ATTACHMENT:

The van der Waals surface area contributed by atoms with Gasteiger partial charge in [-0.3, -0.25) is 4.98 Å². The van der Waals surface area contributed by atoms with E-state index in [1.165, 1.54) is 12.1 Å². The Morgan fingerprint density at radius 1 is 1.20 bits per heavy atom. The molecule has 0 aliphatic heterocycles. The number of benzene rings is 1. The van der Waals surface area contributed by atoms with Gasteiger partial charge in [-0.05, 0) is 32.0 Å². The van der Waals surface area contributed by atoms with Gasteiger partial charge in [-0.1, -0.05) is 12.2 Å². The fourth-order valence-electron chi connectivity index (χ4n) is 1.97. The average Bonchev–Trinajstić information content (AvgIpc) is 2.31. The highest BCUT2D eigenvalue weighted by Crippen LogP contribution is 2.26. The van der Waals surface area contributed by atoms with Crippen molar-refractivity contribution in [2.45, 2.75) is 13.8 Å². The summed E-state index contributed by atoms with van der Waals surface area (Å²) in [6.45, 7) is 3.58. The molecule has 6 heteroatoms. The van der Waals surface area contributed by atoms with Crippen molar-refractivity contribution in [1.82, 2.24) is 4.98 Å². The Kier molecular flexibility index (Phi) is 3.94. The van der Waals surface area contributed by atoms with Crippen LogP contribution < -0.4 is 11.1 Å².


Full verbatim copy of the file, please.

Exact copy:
The van der Waals surface area contributed by atoms with Gasteiger partial charge in [-0.3, -0.25) is 4.98 Å². The van der Waals surface area contributed by atoms with E-state index in [1.165, 1.54) is 12.1 Å². The Morgan fingerprint density at radius 1 is 1.20 bits per heavy atom. The molecule has 0 aliphatic heterocycles. The number of benzene rings is 1. The van der Waals surface area contributed by atoms with Gasteiger partial charge in [-0.05, 0) is 32.0 Å². The van der Waals surface area contributed by atoms with Gasteiger partial charge in [-0.1, -0.05) is 12.2 Å². The fourth-order valence-electron chi connectivity index (χ4n) is 1.97. The average Bonchev–Trinajstić information content (AvgIpc) is 2.31. The highest BCUT2D eigenvalue weighted by Crippen LogP contribution is 2.26. The van der Waals surface area contributed by atoms with Crippen molar-refractivity contribution in [2.45, 2.75) is 13.8 Å². The summed E-state index contributed by atoms with van der Waals surface area (Å²) in [6.45, 7) is 3.58. The molecule has 6 heteroatoms. The van der Waals surface area contributed by atoms with Crippen molar-refractivity contribution in [1.82, 2.24) is 4.98 Å². The Kier molecular flexibility index (Phi) is 3.94. The van der Waals surface area contributed by atoms with Crippen LogP contribution < -0.4 is 11.1 Å².